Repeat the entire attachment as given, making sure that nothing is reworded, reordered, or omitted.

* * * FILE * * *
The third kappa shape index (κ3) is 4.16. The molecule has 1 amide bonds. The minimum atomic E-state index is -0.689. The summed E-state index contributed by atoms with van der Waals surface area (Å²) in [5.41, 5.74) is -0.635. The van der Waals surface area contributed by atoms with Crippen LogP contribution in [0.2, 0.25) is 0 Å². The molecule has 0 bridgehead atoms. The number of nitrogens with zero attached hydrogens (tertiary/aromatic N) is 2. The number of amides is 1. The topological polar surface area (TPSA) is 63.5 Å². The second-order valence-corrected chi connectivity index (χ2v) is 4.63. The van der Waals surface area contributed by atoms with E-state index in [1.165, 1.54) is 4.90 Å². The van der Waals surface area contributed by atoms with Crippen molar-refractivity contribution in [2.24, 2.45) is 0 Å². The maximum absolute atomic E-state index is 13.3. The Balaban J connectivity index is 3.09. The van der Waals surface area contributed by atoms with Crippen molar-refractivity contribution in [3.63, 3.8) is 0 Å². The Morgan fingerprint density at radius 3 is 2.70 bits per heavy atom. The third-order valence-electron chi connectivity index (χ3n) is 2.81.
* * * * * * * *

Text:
The third kappa shape index (κ3) is 4.16. The molecule has 1 amide bonds. The minimum atomic E-state index is -0.689. The summed E-state index contributed by atoms with van der Waals surface area (Å²) in [5.41, 5.74) is -0.635. The van der Waals surface area contributed by atoms with Crippen LogP contribution in [0.2, 0.25) is 0 Å². The molecule has 0 bridgehead atoms. The number of nitrogens with zero attached hydrogens (tertiary/aromatic N) is 2. The number of amides is 1. The topological polar surface area (TPSA) is 63.5 Å². The second-order valence-corrected chi connectivity index (χ2v) is 4.63. The van der Waals surface area contributed by atoms with E-state index in [1.165, 1.54) is 4.90 Å². The van der Waals surface area contributed by atoms with Crippen molar-refractivity contribution in [2.24, 2.45) is 0 Å². The maximum absolute atomic E-state index is 13.3. The Balaban J connectivity index is 3.09. The van der Waals surface area contributed by atoms with Crippen molar-refractivity contribution in [3.63, 3.8) is 0 Å². The Morgan fingerprint density at radius 3 is 2.70 bits per heavy atom. The third-order valence-electron chi connectivity index (χ3n) is 2.81.